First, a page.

What’s New for 2016 Tax Returns:

Children and Families

Ontario has a similar credit worth a maximum of $560 and it is possible to qualify for this credit even if your child doesn’t do sports per se – it’s an activity credit, many other types of programs apply.

Please have receipts – while we do not need them to prepare your return, CRA may ask to see them.

Universal Child Tax Care Benefit (UCCB) AS of July 2016 this benefit has been discontinued.

The UCCB previously paid families a monthly, taxable benefit for any child under the age of 18.
It has now been replaced by the Canada Child Benefit (CCB) which will pay a NON-taxable benefit for children under the age of 18 – but is income tested, meaning only families who fall below the income threshold will qualify. CRA has a handy benefit calculator on their site that can help you determine how much you may be eligible to receive.

http://www.cra-arc.gc.ca/bnfts/clcltr/cfbc-eng.html

RESP’S (Registered Education Savings Plans) – contributions to these plans are NOT tax deductible and NOT reported on your income tax return. The income earned within the plan is not taxed however, until withdrawn, presumably by a university bound child who is in a much lower tax bracket than the parent or grandparent who makes the contributions. The federal government will also provide a grant based on a percentage of your annual contribution (to a maximum contribution of $2500 annually). The basic maximum grant of $500 is available to all contributors and additional grants are available to families with lower incomes. Details on how RESP’s work and the specifics of the grant program can be found here:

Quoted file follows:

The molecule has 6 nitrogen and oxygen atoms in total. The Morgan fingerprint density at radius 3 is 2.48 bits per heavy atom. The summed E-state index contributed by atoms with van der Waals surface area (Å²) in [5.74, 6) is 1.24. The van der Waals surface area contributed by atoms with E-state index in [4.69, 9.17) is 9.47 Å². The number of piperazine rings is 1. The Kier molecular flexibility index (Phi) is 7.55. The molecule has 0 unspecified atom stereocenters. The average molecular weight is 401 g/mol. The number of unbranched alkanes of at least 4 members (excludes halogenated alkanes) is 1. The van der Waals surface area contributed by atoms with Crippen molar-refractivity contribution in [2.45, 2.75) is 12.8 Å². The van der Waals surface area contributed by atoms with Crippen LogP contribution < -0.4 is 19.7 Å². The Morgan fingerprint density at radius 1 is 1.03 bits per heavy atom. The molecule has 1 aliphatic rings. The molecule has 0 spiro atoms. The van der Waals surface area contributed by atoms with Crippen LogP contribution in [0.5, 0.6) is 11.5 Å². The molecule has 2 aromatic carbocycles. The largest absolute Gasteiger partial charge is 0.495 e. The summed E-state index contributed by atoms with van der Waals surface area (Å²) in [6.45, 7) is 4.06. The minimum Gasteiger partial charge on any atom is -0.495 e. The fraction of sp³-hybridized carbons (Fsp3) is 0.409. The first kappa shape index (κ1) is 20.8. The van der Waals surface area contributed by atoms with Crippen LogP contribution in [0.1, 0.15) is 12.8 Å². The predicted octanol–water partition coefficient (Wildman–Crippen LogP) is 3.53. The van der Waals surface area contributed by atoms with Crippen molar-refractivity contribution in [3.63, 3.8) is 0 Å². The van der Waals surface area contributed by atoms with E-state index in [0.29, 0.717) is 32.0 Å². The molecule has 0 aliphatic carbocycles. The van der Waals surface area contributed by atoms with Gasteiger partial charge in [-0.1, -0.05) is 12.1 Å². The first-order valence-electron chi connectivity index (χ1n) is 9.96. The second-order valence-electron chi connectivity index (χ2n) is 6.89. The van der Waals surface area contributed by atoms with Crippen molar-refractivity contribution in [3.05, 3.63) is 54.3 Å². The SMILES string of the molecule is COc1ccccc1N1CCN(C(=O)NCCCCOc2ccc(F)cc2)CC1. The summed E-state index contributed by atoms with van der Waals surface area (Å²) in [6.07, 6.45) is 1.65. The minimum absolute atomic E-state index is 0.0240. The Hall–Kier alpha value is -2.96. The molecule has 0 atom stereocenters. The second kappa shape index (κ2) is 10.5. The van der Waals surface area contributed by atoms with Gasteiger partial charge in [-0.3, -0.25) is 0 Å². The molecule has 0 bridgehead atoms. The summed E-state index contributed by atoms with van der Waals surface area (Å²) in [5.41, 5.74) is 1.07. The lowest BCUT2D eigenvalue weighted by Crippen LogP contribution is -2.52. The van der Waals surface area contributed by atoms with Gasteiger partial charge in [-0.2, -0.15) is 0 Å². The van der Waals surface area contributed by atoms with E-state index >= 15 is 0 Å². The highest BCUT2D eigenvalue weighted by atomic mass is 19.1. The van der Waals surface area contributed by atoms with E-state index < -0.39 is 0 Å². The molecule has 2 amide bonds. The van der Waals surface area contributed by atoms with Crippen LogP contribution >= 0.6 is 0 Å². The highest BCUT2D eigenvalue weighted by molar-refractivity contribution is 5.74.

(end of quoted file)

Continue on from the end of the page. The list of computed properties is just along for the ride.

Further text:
http://www.cra-arc.gc.ca/tx/ndvdls/tpcs/resp-reee/menu-eng.html

Canada Learning Bond

Available to children born after December 31, 2003 whose family receives the national child benefit supplement. This generally means the family net income is under about $50,000 per year. This is a separate and in addition to the RESP – Education Savings Grant.

Learn more about saving for your children’s post-secondary education at:

http://www.canlearn.ca/eng/savings/clb.shtml

Child Care Expenses

The maximum claim for childcare costs is $8,000 per year for children born 2009 or later (i.e. 7 years of age or younger), and $5,000 for children born 1999 through 2008 If your child born any time before 2015 qualifies for the disability tax credit the allowable claim is $15,000.
What qualifies as a legitimate child care expense? Here is a list:

  • Payments to babysitters (including family members if they report the income as taxable) where you have a name and SIN number for the sitter;
  • Payments to daycare centers and nursery schools;
  • Payments for after school programs and activities where the child would otherwise have to be in care such as after school programs;
  • Camp programs: summer camp, March break camp, PD day camps, etc.

Adoption Tax Credit

Parents who have completed the adoption of their children in a tax year are eligible to claim a tax credit based on the costs of adoption. This credit has increased to $15,255 for 2016 and later years. The eligible costs include payments for legal and administrative costs of adopting along with any required counseling or medical expenses and travel costs (if your adoption process involved travel). Keep all receipts and claim all in the year the adoption is finalized.